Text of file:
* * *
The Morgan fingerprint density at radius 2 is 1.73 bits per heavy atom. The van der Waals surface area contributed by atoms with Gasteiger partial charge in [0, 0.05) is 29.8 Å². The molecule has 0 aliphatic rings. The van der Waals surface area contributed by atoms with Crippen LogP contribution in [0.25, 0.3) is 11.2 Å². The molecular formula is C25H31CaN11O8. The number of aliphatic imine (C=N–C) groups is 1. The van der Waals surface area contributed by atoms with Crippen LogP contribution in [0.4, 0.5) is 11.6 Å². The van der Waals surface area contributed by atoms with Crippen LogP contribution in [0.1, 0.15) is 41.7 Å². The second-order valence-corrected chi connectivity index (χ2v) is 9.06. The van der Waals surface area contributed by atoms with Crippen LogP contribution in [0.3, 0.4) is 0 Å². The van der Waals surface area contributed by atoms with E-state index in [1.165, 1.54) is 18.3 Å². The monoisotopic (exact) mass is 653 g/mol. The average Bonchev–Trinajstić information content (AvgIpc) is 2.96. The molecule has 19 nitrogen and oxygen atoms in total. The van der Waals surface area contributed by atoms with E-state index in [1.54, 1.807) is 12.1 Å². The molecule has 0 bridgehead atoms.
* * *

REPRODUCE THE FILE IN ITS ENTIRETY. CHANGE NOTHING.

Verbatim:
The Morgan fingerprint density at radius 2 is 1.73 bits per heavy atom. The van der Waals surface area contributed by atoms with Gasteiger partial charge in [0, 0.05) is 29.8 Å². The molecule has 0 aliphatic rings. The van der Waals surface area contributed by atoms with Crippen LogP contribution in [0.25, 0.3) is 11.2 Å². The molecular formula is C25H31CaN11O8. The number of aliphatic imine (C=N–C) groups is 1. The van der Waals surface area contributed by atoms with Crippen LogP contribution in [0.4, 0.5) is 11.6 Å². The van der Waals surface area contributed by atoms with Crippen LogP contribution in [0.1, 0.15) is 41.7 Å². The second-order valence-corrected chi connectivity index (χ2v) is 9.06. The van der Waals surface area contributed by atoms with Crippen LogP contribution in [0.3, 0.4) is 0 Å². The van der Waals surface area contributed by atoms with E-state index in [1.165, 1.54) is 18.3 Å². The monoisotopic (exact) mass is 653 g/mol. The average Bonchev–Trinajstić information content (AvgIpc) is 2.96. The molecule has 19 nitrogen and oxygen atoms in total. The van der Waals surface area contributed by atoms with E-state index in [1.54, 1.807) is 12.1 Å². The molecule has 0 bridgehead atoms.